It’s one of those Monday mornings when I’m not sure what I’ll find waiting for me. A situation came to a head last week with an older man with dementia whose behaviours escalated significantly which was placing him and others at risk.
After a lot of back and forth with multiple agencies, the pressure was on to find an alternative placement. Although another provider comes back to say it feels able to support him, yet again money – or rather the lack of it – is about to grind everything to a halt. Then I am granted an 11th hour reprieve and am informed that the local authority will fund above the usual rate. I make the necessary calls before anyone can change their minds!
With a lighter heart and lower blood pressure, I pop in to see an older lady who has been in a nursing home for almost a year following a stroke. She has a complex history and following an enquiry from someone reporting to be her child, I am there to confirm whether her previous request for no contact with her family still stands. Her communication and speech was affected by the stroke, but having got to know her over recent months, I feel confident that she is making a clear and informed decision not to pursue a relationship. I reassure her that I will uphold her wishes as much as I can.
We have a reflection session this morning where we discuss stress and seek to identify our triggers and how we can develop strategies to respond. Then I dash off to another nursing home for a review in response to a report of an increase in a client’s needs, and also because there have been some concerns raised about the service in general.
I’m reassured that the woman I am visiting seems safe. I’m back in the office before the end of the day and a quick phone call to check the situation with the gentleman from yesterday identifies that he has arrived safely with the new provider. They are welcoming rather than wary when speaking to me about him; I cross my fingers that the positivity continues.
I spend a productive morning dealing with emails, phone calls and continuing to write up recent assessments. I cover situations including new care provision for a gentleman with a neurological condition, researching specialist services for a young man at risk of potentially sexually harmful behaviours, and another twist in a long direct payments related tale and more.
I also find time to prepare for a meeting next week with the person I supervise and start to get my brain into gear to plan for the student who is due to start on placement with me in a month’s time. In the afternoon I spend some time at the local university as part of a panel interviewing prospective candidates for the social work degree programme. I’m struck by one person in particular who seems to have the right combination of passion and pragmatism.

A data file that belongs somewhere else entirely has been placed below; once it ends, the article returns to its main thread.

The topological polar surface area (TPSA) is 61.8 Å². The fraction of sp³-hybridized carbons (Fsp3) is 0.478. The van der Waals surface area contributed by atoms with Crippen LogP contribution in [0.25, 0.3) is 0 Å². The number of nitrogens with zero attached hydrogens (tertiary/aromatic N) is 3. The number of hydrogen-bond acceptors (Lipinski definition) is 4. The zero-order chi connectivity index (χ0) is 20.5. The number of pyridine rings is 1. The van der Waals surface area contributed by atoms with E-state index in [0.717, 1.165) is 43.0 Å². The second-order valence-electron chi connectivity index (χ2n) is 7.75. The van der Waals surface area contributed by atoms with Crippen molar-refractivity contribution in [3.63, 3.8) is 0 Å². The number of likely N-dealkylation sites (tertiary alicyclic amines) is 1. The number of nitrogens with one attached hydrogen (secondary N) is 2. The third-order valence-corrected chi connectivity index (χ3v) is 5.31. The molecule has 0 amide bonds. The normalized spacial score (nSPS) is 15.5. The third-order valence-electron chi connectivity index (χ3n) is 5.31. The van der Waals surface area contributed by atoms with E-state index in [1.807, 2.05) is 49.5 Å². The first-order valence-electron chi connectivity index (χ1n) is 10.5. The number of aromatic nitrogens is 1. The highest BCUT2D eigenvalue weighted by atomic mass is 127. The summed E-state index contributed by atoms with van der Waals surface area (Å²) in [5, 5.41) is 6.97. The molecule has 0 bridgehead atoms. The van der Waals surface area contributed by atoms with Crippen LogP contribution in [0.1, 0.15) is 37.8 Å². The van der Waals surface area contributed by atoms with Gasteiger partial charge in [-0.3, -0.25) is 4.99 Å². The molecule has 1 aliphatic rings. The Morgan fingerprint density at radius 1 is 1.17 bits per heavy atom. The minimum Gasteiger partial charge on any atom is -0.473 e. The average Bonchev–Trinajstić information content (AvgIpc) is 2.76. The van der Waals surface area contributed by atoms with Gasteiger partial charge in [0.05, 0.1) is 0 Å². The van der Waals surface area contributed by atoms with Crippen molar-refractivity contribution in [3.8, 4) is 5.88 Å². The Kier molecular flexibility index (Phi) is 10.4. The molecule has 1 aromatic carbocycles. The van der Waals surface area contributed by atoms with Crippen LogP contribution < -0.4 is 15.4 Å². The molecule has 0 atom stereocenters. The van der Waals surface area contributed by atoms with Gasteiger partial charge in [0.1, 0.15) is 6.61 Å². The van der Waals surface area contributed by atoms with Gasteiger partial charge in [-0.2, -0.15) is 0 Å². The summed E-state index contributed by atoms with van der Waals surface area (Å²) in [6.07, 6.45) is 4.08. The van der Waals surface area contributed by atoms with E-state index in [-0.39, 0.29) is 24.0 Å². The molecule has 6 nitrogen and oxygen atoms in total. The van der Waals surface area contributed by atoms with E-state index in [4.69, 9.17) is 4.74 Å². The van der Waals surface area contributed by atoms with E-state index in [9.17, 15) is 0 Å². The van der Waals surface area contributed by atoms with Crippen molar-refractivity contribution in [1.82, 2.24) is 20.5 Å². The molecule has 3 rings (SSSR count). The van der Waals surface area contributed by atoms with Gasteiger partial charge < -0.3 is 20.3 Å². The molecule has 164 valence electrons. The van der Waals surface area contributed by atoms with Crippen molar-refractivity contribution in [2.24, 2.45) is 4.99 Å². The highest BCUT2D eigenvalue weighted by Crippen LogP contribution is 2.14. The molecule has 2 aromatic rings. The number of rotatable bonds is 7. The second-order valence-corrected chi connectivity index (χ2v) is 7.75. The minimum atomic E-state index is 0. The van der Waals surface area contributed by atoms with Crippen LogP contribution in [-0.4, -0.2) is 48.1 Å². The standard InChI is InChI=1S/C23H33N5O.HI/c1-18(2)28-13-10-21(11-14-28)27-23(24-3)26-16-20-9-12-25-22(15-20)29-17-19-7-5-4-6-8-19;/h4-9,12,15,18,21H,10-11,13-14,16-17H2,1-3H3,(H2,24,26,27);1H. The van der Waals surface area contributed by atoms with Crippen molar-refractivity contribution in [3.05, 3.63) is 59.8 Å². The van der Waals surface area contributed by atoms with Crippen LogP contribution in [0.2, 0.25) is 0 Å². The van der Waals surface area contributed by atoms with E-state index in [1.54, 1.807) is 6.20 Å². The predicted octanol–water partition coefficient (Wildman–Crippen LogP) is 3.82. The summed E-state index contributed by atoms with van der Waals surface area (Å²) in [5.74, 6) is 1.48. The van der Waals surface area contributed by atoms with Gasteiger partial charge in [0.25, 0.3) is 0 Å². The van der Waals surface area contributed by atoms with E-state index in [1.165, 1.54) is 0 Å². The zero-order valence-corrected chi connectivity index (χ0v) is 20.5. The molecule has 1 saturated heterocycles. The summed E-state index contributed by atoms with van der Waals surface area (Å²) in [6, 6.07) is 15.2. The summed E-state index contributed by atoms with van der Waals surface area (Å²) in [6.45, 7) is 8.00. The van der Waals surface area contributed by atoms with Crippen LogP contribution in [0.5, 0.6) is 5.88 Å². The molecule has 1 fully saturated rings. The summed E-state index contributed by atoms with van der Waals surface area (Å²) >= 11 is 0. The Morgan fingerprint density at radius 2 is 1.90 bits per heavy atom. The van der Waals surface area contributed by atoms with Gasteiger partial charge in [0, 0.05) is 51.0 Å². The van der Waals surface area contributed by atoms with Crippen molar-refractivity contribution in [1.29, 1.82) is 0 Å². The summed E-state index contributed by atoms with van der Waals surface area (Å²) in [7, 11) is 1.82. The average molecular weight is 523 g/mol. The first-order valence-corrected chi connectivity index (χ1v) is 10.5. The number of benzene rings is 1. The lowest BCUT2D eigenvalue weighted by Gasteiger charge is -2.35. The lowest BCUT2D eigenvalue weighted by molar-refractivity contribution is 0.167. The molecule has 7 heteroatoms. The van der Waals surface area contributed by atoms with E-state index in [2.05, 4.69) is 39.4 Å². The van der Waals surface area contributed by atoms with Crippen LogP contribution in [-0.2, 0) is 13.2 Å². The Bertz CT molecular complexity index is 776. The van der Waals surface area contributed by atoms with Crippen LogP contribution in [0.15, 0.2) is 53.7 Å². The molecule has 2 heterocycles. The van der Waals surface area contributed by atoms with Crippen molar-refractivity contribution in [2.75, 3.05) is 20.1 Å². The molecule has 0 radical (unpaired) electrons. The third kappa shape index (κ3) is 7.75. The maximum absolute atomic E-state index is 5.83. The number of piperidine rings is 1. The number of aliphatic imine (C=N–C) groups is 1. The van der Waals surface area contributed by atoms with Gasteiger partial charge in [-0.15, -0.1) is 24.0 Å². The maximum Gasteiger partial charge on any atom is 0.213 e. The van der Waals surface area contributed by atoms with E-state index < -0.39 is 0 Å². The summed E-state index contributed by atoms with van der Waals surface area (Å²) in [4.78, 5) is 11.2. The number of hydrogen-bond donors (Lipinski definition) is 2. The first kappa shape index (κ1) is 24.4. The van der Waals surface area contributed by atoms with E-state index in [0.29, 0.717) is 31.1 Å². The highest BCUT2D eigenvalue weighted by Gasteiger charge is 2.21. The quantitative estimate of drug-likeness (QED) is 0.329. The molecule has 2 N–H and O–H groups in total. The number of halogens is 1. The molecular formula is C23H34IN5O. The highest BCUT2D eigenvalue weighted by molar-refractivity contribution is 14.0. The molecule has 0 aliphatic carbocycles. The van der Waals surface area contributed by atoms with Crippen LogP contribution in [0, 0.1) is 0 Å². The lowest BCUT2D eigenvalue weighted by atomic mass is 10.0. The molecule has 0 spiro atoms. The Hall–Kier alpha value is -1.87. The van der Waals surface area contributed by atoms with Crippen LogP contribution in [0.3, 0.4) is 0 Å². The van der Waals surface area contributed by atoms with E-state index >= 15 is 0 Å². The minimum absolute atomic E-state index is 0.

I start the day with a joint review with a nurse colleague for an older woman with dementia and physical health needs. I enjoy working closely with others, not just to make things more streamlined for the client, carer or provider, but also to learn from the perspective of the other professional. The client is quite a character, and certainly not shy of speaking her mind!
I welcome an afternoon in the office and continue with the usual admin.
Another reassessment this morning for an older gentleman whose circumstances changed seemingly overnight about three years ago, when an acute illness saw him change from being completely independent and leading a very active lifestyle to suddenly being largely dependent on others.
Thankfully his situation has remained largely stable recently. After the usual phone calls, emails and case notes I ‘treat’ myself to a full lunch break and then review my work plan for the coming week – I try to do these every Friday as I find it helps to clear my mind a little.
I end the day by calling into see the man from earlier in the week in his new placement. It is his birthday and he seems quite taken by the fantastic cake that has been whipped up by the kitchen staff. I am thankful that on this occasion we were able to secure the service when it was needed, and feel that I have played my part in giving this client the best chance at achieving some stability after an uncertain few weeks.
I am sure a new challenge will land on my desk next week, but for now it is home time with a small but significant sense of achievement.